Private building owners and infrastructure companies who participate in the network will also receive real-time alert information to manage their earthquake response at their assets; both above and below ground.

Regional emergency management will benefit from an instant ‘birds-eye’ view of potential damage across the city (at a building-by-building level), allowing instant triage of the most affected areas and prioritisation of resource and response.

In 2019, EQRNet won the SoLGM GHD Advisory Award for Innovation in Asset and Infrastructure Management. The judges has this to say about the EQRNet project: The importance of quality information to good local governance cannot be underestimated. Christchurch has successfully married good science, good infrastructure, the smart application of digital technology and building information held into a tool that will support effective regulation and civil response. Importantly, this innovation will allow the rapid targeting of earthquake response where differential ground movement means not all areas, and not all buildings will be impacted equally. The service is readily transferable to local communities both here and overseas.

What excites you most about the future?

I’m excited about the prospect of citizens having more participation and control in democracy and those things that are traditionally thought of as ‘government business’ going back into the hands of an empowered and engaged citizenry.

As trust is built between citizens and government, we can have special interest groups and communities provide information with a higher degree of accuracy and more efficiently than traditional government processes. For instance, a cycling advocate group can provide real-time information to Councils about cycleways; where they work well, where they need improvements, and whether maintenance is required.

Crowd-sourced data like this would be kept up-to-date and be relevant to the people using that infrastructure rather than one of several datasets collected from a Council which is soon incorrect and ultimately becomes unreliable in our dynamic cities of today.
I’m also excited about innovation that reduces dependency on single-occupancy cars such as autonomous vehicle fleets, ride share, and micro-mobility solutions.

These solutions present a viable alternative to the inefficient single-occupancy car use which has dominated our cities’ urban planning, infrastructure, and landscape.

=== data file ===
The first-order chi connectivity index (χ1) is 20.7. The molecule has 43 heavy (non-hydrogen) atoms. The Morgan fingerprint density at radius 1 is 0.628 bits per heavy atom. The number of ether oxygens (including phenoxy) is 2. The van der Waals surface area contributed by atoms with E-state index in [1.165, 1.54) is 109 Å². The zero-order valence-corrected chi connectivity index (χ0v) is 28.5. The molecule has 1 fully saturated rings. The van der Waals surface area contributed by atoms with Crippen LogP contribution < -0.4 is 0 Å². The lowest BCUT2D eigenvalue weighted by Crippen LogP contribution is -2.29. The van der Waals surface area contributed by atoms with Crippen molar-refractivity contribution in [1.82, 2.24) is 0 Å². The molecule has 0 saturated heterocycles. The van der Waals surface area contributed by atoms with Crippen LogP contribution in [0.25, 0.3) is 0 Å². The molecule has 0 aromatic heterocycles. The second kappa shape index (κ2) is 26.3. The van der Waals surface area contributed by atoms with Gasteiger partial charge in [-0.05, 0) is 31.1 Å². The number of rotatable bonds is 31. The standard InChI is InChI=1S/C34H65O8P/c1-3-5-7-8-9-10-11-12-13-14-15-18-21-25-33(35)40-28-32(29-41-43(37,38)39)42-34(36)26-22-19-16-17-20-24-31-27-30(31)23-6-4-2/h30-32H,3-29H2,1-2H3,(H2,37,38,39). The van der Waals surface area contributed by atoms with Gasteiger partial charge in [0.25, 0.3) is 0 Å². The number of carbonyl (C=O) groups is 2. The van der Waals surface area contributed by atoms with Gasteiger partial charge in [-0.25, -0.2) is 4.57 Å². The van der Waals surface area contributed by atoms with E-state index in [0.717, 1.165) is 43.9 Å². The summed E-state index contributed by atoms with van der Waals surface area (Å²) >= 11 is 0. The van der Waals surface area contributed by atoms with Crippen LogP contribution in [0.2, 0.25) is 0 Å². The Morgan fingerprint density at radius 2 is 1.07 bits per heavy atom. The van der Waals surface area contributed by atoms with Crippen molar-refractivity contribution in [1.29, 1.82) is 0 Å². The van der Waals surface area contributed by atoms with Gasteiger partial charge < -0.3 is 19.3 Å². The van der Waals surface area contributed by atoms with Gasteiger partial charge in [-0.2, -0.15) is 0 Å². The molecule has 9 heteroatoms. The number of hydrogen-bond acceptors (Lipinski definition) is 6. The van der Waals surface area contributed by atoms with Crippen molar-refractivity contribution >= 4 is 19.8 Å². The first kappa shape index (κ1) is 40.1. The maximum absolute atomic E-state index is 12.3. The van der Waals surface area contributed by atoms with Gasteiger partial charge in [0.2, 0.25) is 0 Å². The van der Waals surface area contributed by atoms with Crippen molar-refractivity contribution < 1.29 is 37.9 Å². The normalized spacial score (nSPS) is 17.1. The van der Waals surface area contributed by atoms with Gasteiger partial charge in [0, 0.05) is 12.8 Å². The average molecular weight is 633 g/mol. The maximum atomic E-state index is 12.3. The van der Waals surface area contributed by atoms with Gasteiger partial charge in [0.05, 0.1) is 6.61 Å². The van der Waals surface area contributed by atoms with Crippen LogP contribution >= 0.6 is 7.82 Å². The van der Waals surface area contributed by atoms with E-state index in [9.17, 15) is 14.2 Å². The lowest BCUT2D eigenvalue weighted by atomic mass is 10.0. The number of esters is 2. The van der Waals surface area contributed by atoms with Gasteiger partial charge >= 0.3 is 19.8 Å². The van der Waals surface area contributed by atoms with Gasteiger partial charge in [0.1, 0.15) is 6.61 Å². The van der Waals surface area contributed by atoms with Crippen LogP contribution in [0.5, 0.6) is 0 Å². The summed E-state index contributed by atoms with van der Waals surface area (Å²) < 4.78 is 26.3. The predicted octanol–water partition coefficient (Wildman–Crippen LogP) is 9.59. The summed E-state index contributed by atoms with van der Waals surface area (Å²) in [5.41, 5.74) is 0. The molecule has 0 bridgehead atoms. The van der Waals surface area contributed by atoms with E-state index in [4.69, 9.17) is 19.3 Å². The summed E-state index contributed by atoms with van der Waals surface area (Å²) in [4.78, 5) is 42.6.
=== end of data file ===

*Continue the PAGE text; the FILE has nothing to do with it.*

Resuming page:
Our roads and traffic & congestion management practices must cater for peak flow and we use valuable city real-estate to store vehicles as they sit unused for most of the day until their driver takes them home to sit dormant in their own little purpose-designed house for the evening.

As our population ages, these solutions will help people to be mobile, independent, and socially connected.

If you could give one piece of advice to someone looking to further their career in government, what would it be?

The institution of government is (necessarily) risk-averse, bureaucratic, and cautious. If you would like to further your career in government and be rewarded with a myriad of opportunities, then do the following:
Leverage other projects where possible and share generously with your colleagues – eliminate patch protection and ego from your way of working.
Take time to understand the many sides of an issue then be confident to make a decision on a course of action / direction.
Maintain momentum and get the right things done quickly and efficiently – without putting the organisation at undue risk.
Take accountability when mistakes are made.
Never let a failure go to waste – commit to implementing those lessons in your next project or role.

Where do you look to for further education? E.g. articles, podcasts, news sources, online courses, university etc.?

One of my favourite rules of being an ‘expert’ is the three book rule (attributed to Tim Ferris); if you were to read three books about a topic you would be an expert compared to 99{802238075386540f56ff51177b29e561e146d6ad749d3ad56f8d94eb00021cb8} of the population. Obviously in the digital age, we can replace three ‘books’ with other media such as podcasts, or industry groups set up to provide research and support for the sector it represents. The Smart Cities Council Australia New Zealand provides a library of resources including the Smart Cities Readiness Guide, the Information Centre, and participation in conference calls drawing on experts from around the world.

What are you most looking forward to at the event?

The opportunity to network with professionals in other cities is always beneficial. I’m looking forward to the keynote speech where I will hear how other cities are grappling with the problem of knowing when to invest in technology given that it may soon be obsolete – the balance between risk and return on investment.